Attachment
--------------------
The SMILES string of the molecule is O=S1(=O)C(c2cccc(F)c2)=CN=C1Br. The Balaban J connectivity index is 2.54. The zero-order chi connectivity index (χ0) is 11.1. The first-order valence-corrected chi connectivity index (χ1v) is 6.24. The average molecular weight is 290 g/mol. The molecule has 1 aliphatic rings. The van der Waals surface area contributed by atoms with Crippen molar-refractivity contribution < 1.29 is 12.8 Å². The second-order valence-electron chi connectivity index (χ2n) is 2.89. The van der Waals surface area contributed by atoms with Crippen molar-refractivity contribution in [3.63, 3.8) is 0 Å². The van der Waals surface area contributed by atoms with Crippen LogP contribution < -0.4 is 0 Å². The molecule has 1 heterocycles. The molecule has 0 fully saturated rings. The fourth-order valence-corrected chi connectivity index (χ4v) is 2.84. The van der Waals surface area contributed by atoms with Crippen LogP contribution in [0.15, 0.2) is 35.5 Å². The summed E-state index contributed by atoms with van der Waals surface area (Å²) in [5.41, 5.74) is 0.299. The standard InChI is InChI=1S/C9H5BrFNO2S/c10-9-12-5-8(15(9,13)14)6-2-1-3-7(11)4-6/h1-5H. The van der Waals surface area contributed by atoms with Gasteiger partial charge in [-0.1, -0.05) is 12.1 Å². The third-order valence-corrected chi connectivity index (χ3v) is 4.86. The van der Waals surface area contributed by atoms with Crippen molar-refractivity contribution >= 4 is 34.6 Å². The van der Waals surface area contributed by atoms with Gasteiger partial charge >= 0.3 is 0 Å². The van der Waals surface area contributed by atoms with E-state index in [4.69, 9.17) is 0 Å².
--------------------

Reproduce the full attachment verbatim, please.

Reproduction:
The SMILES string of the molecule is O=S1(=O)C(c2cccc(F)c2)=CN=C1Br. The Balaban J connectivity index is 2.54. The zero-order chi connectivity index (χ0) is 11.1. The first-order valence-corrected chi connectivity index (χ1v) is 6.24. The average molecular weight is 290 g/mol. The molecule has 1 aliphatic rings. The van der Waals surface area contributed by atoms with Crippen molar-refractivity contribution < 1.29 is 12.8 Å². The second-order valence-electron chi connectivity index (χ2n) is 2.89. The van der Waals surface area contributed by atoms with Crippen molar-refractivity contribution in [3.63, 3.8) is 0 Å². The van der Waals surface area contributed by atoms with Crippen LogP contribution < -0.4 is 0 Å². The molecule has 1 heterocycles. The molecule has 0 fully saturated rings. The fourth-order valence-corrected chi connectivity index (χ4v) is 2.84. The van der Waals surface area contributed by atoms with Crippen LogP contribution in [0.15, 0.2) is 35.5 Å². The summed E-state index contributed by atoms with van der Waals surface area (Å²) in [5.41, 5.74) is 0.299. The standard InChI is InChI=1S/C9H5BrFNO2S/c10-9-12-5-8(15(9,13)14)6-2-1-3-7(11)4-6/h1-5H. The van der Waals surface area contributed by atoms with Gasteiger partial charge in [-0.1, -0.05) is 12.1 Å². The third-order valence-corrected chi connectivity index (χ3v) is 4.86. The van der Waals surface area contributed by atoms with Crippen molar-refractivity contribution >= 4 is 34.6 Å². The van der Waals surface area contributed by atoms with Gasteiger partial charge >= 0.3 is 0 Å². The van der Waals surface area contributed by atoms with E-state index in [4.69, 9.17) is 0 Å².